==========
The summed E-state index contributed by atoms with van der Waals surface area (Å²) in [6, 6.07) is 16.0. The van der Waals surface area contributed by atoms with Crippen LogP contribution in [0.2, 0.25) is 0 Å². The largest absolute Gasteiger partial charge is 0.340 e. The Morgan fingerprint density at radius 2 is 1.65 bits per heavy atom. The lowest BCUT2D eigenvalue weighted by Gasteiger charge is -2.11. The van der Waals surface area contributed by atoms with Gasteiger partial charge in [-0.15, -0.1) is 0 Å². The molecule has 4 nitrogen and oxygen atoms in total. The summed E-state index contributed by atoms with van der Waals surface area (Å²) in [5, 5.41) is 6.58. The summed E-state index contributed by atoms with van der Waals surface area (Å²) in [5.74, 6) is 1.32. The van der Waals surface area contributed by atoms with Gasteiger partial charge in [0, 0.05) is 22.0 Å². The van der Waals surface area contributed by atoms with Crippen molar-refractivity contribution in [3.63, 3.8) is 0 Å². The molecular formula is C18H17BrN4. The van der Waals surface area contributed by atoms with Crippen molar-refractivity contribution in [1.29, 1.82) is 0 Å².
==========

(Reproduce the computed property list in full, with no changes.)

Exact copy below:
The summed E-state index contributed by atoms with van der Waals surface area (Å²) in [6, 6.07) is 16.0. The van der Waals surface area contributed by atoms with Crippen LogP contribution in [0.2, 0.25) is 0 Å². The largest absolute Gasteiger partial charge is 0.340 e. The Morgan fingerprint density at radius 2 is 1.65 bits per heavy atom. The lowest BCUT2D eigenvalue weighted by Gasteiger charge is -2.11. The van der Waals surface area contributed by atoms with Gasteiger partial charge in [-0.15, -0.1) is 0 Å². The molecule has 4 nitrogen and oxygen atoms in total. The summed E-state index contributed by atoms with van der Waals surface area (Å²) in [5, 5.41) is 6.58. The summed E-state index contributed by atoms with van der Waals surface area (Å²) in [5.74, 6) is 1.32. The van der Waals surface area contributed by atoms with Gasteiger partial charge in [0, 0.05) is 22.0 Å². The van der Waals surface area contributed by atoms with Crippen molar-refractivity contribution in [3.63, 3.8) is 0 Å². The molecular formula is C18H17BrN4. The van der Waals surface area contributed by atoms with Crippen molar-refractivity contribution in [1.29, 1.82) is 0 Å².